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Performance Testing on Dedicated Hardware


We seek to prove the hypothesis that the Netty stack (Zuul-Netty) is able to produce a more stable, higher-throughput and lower-latency performance characteristic than the original Neftlix Zuul implementation (Zuul-Tomcat). We posit that significant gains will be achieved by utilising non-blocking outbound IO and zero-copy buffer transfer.

An experiment will be carried out to tune and stress both implementations, measuring throughput and latency as strain effects surface.

Take Aways - For the Impatient

  • We were able to achieve throughputs on Zuul-Netty of ~28,000 requests/s with fair outliers. Zuul-Tomcat made it to ~16,000 requests/s but suffered a progressive, non-linear degradation in latency and significant problems with badly latent outliers.
  • Non-blocking inbound and outbound IO performs much better in terms of linear scalability. A caveat is that all processing filters employed in the proxy must never block the execution stage threads i.e. they must use non-blocking outbound IO e.g. if config services are being contacted by filters synchronously.
  • Time spent in GC is reduced significantly by Netty so long as the request and response buffers are not intercepted in processing filters. Doing so would drag the content into user space and cause an increase in GC utilisation. We chose to carefully expose only the minimum request and response data in the filter API so that the framework developers can make guarantees to filter developers about performance.
  • Netty becomes non-linear in the face of a lot of inbound connection churn. The APR connector performs much better in this case. It should be noted that the performance characteristic is most predictable when a system in our control (e.g. loadbalancer) can guarantee that keep alives will be maintained with the proxy in the face of inbound connection churn.


Equipment and Tool Specification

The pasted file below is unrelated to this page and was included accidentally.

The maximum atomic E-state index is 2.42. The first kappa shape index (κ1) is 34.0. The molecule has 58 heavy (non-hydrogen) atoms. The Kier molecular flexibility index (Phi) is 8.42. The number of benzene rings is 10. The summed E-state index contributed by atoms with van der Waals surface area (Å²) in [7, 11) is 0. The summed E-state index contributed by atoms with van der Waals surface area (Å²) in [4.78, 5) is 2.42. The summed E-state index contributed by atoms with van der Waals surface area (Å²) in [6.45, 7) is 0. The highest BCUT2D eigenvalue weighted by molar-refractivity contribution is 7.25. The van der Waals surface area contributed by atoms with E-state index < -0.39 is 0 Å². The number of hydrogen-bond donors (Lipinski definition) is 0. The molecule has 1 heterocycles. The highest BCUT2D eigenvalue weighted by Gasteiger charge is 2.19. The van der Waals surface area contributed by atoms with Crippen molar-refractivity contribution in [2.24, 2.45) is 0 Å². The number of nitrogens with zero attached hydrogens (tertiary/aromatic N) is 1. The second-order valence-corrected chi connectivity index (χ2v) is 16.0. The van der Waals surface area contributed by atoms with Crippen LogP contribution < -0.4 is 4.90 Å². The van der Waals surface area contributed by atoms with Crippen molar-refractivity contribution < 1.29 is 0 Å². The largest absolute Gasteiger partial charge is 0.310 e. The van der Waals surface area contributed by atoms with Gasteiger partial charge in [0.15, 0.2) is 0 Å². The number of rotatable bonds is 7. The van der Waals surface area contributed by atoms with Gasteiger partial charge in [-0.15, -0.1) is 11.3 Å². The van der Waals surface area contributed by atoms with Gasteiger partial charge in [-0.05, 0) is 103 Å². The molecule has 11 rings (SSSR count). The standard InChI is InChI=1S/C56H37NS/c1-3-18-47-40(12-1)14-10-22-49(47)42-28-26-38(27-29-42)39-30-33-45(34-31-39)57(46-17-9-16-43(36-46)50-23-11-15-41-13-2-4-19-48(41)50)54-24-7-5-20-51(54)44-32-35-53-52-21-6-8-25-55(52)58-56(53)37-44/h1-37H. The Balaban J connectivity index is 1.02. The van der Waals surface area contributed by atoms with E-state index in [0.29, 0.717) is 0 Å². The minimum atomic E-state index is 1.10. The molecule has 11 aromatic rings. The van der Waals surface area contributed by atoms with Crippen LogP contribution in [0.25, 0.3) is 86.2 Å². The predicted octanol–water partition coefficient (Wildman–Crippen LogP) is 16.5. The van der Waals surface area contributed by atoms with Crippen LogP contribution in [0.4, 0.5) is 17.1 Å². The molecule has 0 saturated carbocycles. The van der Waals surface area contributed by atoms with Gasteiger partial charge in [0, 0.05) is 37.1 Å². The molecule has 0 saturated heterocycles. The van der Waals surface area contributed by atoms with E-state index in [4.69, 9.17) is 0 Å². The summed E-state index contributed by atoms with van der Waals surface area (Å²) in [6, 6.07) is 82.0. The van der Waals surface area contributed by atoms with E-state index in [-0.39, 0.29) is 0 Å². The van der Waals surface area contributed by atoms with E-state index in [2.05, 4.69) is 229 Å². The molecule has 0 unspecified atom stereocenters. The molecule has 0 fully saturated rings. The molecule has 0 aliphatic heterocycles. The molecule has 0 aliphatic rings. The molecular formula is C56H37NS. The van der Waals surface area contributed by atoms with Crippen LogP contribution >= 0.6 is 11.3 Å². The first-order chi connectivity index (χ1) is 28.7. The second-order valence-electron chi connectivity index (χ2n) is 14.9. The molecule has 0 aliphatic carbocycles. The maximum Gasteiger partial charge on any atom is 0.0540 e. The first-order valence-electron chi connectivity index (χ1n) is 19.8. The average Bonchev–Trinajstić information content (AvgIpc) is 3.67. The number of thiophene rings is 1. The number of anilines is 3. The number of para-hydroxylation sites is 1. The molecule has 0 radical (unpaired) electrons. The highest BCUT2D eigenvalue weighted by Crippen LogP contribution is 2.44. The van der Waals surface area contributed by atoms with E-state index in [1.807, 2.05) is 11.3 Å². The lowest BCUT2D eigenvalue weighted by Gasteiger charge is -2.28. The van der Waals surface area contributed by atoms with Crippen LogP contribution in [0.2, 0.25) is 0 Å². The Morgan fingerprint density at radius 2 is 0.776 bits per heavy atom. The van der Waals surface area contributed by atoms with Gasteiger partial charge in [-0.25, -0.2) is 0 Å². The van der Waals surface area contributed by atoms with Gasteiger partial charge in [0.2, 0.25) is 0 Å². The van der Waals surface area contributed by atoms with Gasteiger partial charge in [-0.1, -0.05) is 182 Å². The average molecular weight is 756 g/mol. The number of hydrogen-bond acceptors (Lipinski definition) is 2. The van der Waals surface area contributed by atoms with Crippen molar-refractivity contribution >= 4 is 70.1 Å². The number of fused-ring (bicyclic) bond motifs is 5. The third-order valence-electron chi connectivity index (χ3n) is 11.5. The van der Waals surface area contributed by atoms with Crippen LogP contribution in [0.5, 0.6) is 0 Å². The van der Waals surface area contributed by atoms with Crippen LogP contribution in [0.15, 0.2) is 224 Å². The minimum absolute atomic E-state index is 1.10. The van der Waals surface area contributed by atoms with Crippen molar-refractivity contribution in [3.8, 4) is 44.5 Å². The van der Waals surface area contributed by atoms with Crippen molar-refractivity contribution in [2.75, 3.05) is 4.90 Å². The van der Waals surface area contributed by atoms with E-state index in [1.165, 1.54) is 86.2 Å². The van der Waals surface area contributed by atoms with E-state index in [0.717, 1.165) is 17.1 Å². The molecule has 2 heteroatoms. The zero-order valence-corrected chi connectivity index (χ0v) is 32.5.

• Intel(R) Xeon(R) CPU E5430 @ 2.66GHz (dual quad core - total 8 CPU cores).
  • Single 1Gbps NICs employed on each server.
  • Unspecified Production-grade, low-latency networking equipment utilised for interconnects.
  • Mixture of WRK load generator and HP LoadRunner used to provide a sample probe.


Zuul-Netty Configuration

  • -server
  • -Xms1500m
  • -Xmx1500m
  • -Xmn500m
  • -XX:+UseParallelGC
  • -XX:+UseCompressedOops
  • -XX:+PrintFlagsFinal
  • -Dxorg.jboss.netty.epollBugWorkaround=true - enable the epoll CPU fix, although not experienced
  • -Dxorg.jboss.netty.selectTimeout=10 - the default, has affect only when idling
  • - limit inbound IO workers to 4 threads (half the cores)
  • - limit execution stage threads to the number of cores
  • - limit outbound IO workers to 4 threads (half the cores)

Zuul-Tomcat Configuration

  • -server
  • -Xms3500m
  • -Xmx3500m
  • -Xmn1024m
  • -XX:+UseParallelGC
  • -XX:+UseCompressedOops
  • -XX:+PrintFlagsFinal
    - set to ensure no pool bottleneck
APR Connector
  • maxKeepAliveRequests="5000"
  • maxThreads="5000"
  • connectionTimeout="20000"
  • acceptorThreadCount="2"
  • maxKeepAliveRequests="5000"
  • maxThreads="5000"
  • socketBuffer="15000"
  • pollTime="5000"


  • net.core.rmem_max = 8388608 - increase read buffer size
  • net.core.wmem_max = 8388608 - increase write buffer size
  • net.core.netdev_max_backlog = 5000 - increase the maximum number of packets queued on the INPUT side, especially when the NIC receives packets faster than kernel can process them
  • net.core.somaxconn = 5000 - increase the maximum number of inbound connections allowed
  • net.ipv4.tcp_max_syn_backlog = 5000 - increase the backlog per port to surface queueing effects

Test Scenario

The load test scenario was simulated using the “wrk benchmark” tool which was sending requests through KeepAlive connections against a target stub which simulated a random 1k payload with a 50ms uniform latency. In a realistic scenario we assume this implementation will be behind a Netscaler/VIP which would reuse sockets instead of exposing constant socket churn.

The number of simultaneous connections was slowly ramped, starting at 700 and ending at 2000, with 10 minutes spent in steadystate load at each step.

Highlights of Observations

  • We have successfully achieved the objective of tuning Zuul-Netty to reach linear scalability and highlighted the benefits of nonblocking outbound IO via a comparison to Zuul-Tomcat. To achieve this we made some TCP tweaks and added overrides for Netty's IO threads.
  • We observed that, comparatively, Tomcat’s APR connector was much more efficient in cases where there was no KeepAlive, i.e every request involved the client opening a TCP connection to the proxy.
  • The scalability point with respect to Tomcat vs Netty was determined by discounting the overheads/latencies incurred in the time spent in processing the response content as this is noise present in both tests. Based on the table below, we can conclude that the scalability point of Zuul-Tomcat was achieved at 1300 concurrent connections with a throughput of around 16K TPS, whereas the Netty implementation was linearly scalable [we tested upto 2000 connections ~ 28K TPS].